The math was in-depth and could technically be applied to intervals; however, the concepts didn't really provide any insight/worthwhile vocabulary for talking about music in the way various people talking about the book had made it sound they would. One example: The book boasted that its interval systems could even be applied to timbre. I had never really heard of timbre being studied theoretically (outside of a basic "this is what a spectrograph for this instrument is like" sense) and was intrigued. When I got to that section, though, it basically said you could alter timbres mathematically by, for instance, multiplying the strength of each harmonic by a particular value. That's true, but it's clearly not how timbre functions when we listen to music and doesn't give any intuition about how to build a system that does.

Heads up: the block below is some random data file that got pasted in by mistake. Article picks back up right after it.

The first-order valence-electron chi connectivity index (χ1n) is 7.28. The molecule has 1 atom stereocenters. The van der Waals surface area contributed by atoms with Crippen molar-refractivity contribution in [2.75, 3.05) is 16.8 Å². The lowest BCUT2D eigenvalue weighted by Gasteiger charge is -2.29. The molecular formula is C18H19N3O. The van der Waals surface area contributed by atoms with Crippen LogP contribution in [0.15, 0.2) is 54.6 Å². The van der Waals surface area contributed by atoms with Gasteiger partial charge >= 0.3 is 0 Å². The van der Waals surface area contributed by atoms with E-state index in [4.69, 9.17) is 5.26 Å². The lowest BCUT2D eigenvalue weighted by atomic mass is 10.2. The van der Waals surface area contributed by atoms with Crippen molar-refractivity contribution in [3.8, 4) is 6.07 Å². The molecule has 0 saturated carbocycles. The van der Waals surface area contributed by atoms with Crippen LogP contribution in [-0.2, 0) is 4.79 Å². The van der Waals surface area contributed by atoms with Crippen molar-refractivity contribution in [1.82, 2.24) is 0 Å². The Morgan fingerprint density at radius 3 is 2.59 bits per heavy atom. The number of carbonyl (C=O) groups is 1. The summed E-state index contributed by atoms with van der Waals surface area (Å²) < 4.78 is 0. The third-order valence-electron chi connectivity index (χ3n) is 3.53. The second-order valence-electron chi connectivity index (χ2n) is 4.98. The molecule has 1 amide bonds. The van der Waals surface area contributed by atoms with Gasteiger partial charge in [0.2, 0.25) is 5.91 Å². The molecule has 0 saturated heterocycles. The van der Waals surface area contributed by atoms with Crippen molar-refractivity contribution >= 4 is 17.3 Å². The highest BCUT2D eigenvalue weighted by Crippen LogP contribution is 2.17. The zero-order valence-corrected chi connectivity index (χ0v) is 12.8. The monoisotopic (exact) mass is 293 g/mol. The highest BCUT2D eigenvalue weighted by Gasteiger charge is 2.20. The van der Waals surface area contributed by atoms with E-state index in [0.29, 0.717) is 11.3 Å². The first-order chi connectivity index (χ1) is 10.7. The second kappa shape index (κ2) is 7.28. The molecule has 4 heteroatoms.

5.0 étoiles sur 5 Mind and ear opener. 5 juillet 2015
Par Dagfinn Koch - Publié sur
Format: Broché Achat vérifié
Yes, it's complicated. It has a learning curve I didn't know existed; but for me as a professional composer, this is a mind an ear opener. It's worth it ten fold!
21 internautes sur 28 ont trouvé ce commentaire utile 
5.0 étoiles sur 5 One of the most important treatises on music since Rameau 9 mai 2003
Par Spencer Topel - Publié sur
Format: Relié